Before he was murdered last August, 23-year-old Sam Stitt worked 12-hour days at a call center in north Charlotte. His father, Michael, says that just about everything Sam did back then was to provide for his toddler son, Noah.
Sam was born on Christmas Eve in 1995 at CMC Main in Dilworth. He was the youngest of four kids, and his parents describe him as observant and playful. He loved numbers. Even as a young child, he could tell his mom, Sylvia, which days her paychecks were coming.
Sam joined the ROTC in high school — eventually he wanted a career in the military. A scholarship brought him to East Carolina University, but he came back to Charlotte after a year. In 2018, his high school sweetheart gave birth to Noah.
“One thing that I will always remember about Sam is the way he looked at Noah, and the way that he embraced fatherhood,” Michael says.
The day he died, Sam had taken Noah to his 18-month pediatrician’s checkup. He came back to Noah’s mother’s apartment off Ventura Way in north Charlotte for dinner. He was on the phone with his uncle outside the apartment when someone ran up to him with a gun.
Sam was trying to outrun his assailant and close the door to the building when one fatal bullet struck him. Sam had a concealed carry permit and a loaded gun on him, his parents say, but didn’t have time to draw it.
Police don’t know exactly what happened, but they say it was an attempted robbery.
Sam’s murder is one of 26 open homicides from 2019, the deadliest year in Charlotte since 1993. Of the 106 murders last year, guns were used in 88, according to data from the Charlotte Mecklenburg Police Department.
Charlotte’s homicide count for last year was previously reported to be 107, but CMPD last month deemed one shooting in August to be self-defense, and therefore justifiable. As of February 7, there have been eight homicides in Charlotte in 2020, and five involved a gun, according to CMPD.
At this time last year, there’d been nine homicides.
Addressing the use of firearms in violent crime is a complicated and controversial issue with no clear-cut solution, officials say.
Other governments have turned to gun buyback programs to reduce the number of firearms on the streets. After the Christchurch massacre that killed 51 last year, New Zealand officials conducted a mandatory buyback and collected 56,000 weapons.
In an effort to curb gun violence in 2016, Minneapolis officials offered Visa gift cards in exchange for civilians’ firearms. They had to close down the buyback early because of the strong response: The city collected more than 150 guns, and handed out more than $25,000 in gift cards. Police took the guns apart and distributed the pieces to local artists, who turned them into an art exhibit called “Art is My Weapon.”
Charlotte hasn’t had a comprehensive gun buyback program in years. In 2017, CMPD partnered with Hyatt Gun Shop to give away 100 vehicle gun locks, which the Charlotte Observer described at the time as “simple boxes that strap around an immovable part of a car and lock up a handgun.” After the department ran out, Hyatt sold several more at a wholesale price of $23.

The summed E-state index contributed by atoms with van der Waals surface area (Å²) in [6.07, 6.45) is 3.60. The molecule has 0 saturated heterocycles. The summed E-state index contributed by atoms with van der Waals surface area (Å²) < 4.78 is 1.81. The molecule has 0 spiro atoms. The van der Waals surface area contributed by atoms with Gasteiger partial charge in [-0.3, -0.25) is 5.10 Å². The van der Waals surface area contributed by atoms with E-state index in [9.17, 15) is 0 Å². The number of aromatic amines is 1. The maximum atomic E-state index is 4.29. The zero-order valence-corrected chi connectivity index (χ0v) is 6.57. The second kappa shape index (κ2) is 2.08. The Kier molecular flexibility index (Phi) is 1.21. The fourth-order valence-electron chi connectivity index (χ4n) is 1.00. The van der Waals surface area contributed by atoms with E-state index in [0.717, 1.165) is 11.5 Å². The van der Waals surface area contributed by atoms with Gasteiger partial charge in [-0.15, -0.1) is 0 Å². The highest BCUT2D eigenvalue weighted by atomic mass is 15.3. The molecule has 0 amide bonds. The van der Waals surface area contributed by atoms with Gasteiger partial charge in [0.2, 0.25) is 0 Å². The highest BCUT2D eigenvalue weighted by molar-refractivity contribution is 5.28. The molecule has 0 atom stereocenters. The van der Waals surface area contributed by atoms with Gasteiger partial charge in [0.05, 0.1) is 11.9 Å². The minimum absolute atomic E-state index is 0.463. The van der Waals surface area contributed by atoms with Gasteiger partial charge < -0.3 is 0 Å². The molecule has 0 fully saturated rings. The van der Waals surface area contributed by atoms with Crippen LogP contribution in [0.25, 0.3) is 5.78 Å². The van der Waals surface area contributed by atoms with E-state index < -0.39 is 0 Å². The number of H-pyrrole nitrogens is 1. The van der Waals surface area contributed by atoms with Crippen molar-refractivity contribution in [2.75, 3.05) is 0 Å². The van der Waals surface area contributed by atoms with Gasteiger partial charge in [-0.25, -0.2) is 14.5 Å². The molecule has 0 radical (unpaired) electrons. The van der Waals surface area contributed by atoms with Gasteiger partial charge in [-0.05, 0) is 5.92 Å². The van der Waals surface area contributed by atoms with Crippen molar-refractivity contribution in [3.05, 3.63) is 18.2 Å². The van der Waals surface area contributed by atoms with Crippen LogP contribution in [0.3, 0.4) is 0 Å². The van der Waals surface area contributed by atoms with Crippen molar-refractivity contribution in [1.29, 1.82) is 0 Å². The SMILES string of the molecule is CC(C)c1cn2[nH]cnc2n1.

The gun lock program didn’t make much of a difference in the number of weapons stolen from vehicles, the department has said. Gun buybacks here haven’t curtailed homicide rates in the past, either.
To make matters more complicated, if officials in North Carolina opt to conduct a gun buyback again, they are limited in what they can do with weapons they obtain.
CMPD has a stockpile of about 12,000 guns in storage at its headquarters Uptown that police have taken off the street over the years. That number includes 2,067 collected in 2019.
State law dictates what law enforcement agencies do with the weapons they collect. Passed in 2013, the law says that law enforcement can only destroy seized weapons if they don’t have a serial number, or if they’re no longer safe because of age or wear.
Otherwise, police departments can sell the guns to federally licensed gun dealers. In turn, the revenue goes to the local public school system. Police can also maintain the guns for purposes like training.
In a recent interview, CMPD chief Kerr Putney said while that law may be well-intentioned, keeping guns in circulation comes with risks. People could obtain them — legally or otherwise — to commit crimes.
In a city like Charlotte, where violent crime was up 12 percent last year, Putney says, the risk is not worth it.
“We can’t help but know that a few hundred (guns) every year are stolen and used for bad causes,” the chief says. “I’m just not going to contribute to that.”
Like other police departments across the U.S., CMPD has reported a steady rise in guns stolen from cars. In 2019, that number was 691 here, more than twice that of a decade ago, when 292 guns went missing from cars in 2009.
In 2018, the number was 589. (CMPD does not track how many guns stolen from cars are used in violent crime. Officials won’t disclose anything about the weapon Sam Stitt’s killer used, as it is an ongoing case.)
Atlanta, St. Louis, Nashville, and Memphis are just a few other cities that have experienced a surge in guns stolen from cars, a recent NPR analysis showed.
Lieutenant Blaine Whited of the Nashville Police Department told NPR that young people are often the ones behind the thefts: “They understand, ‘We check enough door handles, we’re gonna get something.’ “
A 20-year-old man named Khaleid Sanders already had a handful of weapons-related violations — including assault by gunpoint — by the time CMPD arrested him last month for a series of four car break-ins in the Plaza Hills neighborhood.
Officers tied him to the break-ins using information from his electronic ankle monitoring device. That arrest came just six days after CMPD had arrested Sanders for the same crime — stealing a gun out of an unlocked car.
For Charlotte mayor pro tem Julie Eiselt, the gun violence issue is personal.
One morning in 2007, before she was on city council, Eiselt was standing next to her car in the parking lot of the Dowd YMCA when a man came up to her and tried to abduct her at gunpoint. She called out, and fortunately, he fled. Police caught him four days later when he abducted another woman.
The gun he used was a stolen one he’d bought off the street for $25.
Nothing’s really changed since then, Eiselt says. The average cost of a blackmarket gun these days is about $100.
“They’re all being stolen out of cars sitting on roads in Myers Park,” Eiselt says. “It’s just a real problem that people don’t seem to take seriously.”